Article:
Thursday, March 25, 2010

Enemies of the Internet...

Last week, Reporters Without Borders released its annual report on countries with the worst records of internet censorship. Read it here as a PDF file on Google Docs.

Most of the names aren't surprising: China, Iran, North Korea, Cuba, Saudi Arabia, Egypt, Syria, etc. Essentially, this reads like a Who's Who of totalitarian regimes.

However, it's turning a few heads that the democracies of Australia and South Korea also made the list. Australia, which I've criticized before, has tried implementing a draconian filtering system under the guise of eliminating child pornography (which it fails to do). Meanwhile, South Korea, the world's most wired nation with 90% of its citizens online, has attempted to censor criticism of the government through a "liberticidal legislative arsenal" that aims to fight against the spread of "false information".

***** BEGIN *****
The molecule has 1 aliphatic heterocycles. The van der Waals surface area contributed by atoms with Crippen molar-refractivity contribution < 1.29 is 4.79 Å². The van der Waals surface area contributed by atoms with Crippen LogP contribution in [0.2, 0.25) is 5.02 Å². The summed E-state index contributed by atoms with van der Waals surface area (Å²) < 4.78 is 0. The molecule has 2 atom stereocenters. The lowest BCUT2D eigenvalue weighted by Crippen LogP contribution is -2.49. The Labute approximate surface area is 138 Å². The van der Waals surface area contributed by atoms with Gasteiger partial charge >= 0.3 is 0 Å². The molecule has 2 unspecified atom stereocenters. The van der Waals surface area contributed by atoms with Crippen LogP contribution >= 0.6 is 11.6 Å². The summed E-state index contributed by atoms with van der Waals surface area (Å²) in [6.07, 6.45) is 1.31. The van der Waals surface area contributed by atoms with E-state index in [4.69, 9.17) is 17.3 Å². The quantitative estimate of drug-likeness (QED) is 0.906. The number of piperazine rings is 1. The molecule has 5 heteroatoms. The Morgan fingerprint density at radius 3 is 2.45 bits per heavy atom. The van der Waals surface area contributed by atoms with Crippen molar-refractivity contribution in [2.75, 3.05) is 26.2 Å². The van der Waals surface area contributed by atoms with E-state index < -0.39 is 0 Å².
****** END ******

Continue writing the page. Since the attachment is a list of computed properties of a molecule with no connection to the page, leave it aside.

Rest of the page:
Those who believe that the internet's decentralization will naturally bring about freedoms are dead wrong. As Lawrence Lessig famously argued, the internet will only come to embody those political values that we create for it, and "architectures of control" will arise without specific efforts to counteract them.

Treading that fine line between freedom of expression and protecting citizens from the worst of social elements always requires a delicate balance. But when journalists cite that they fear retribution simply from reporting the news within these nations, the line has clearly been crossed.


At 6:40 PM, Anonymous Anonymous said...

With respect Nerfherder, I personally believe in absolute freedom online. Deciding what type of speech should be allowed, whether its the crazies on 4chan or the personal secrets about people being exposed on DirtyPhoneBook, people should have the right to say whatever they want. It's up to you though.

At 2:40 PM, Blogger Robert J. Domanski said...

Interesting. I didn't realize that my post made any suggestion that people shouldn't have the right to say whatever they want (unless, of course, it was defamatory or promoted violence). In fact, the main message was opposing efforts at censorship.

Not sure where you got that from, Anonymous. Care to enlighten?


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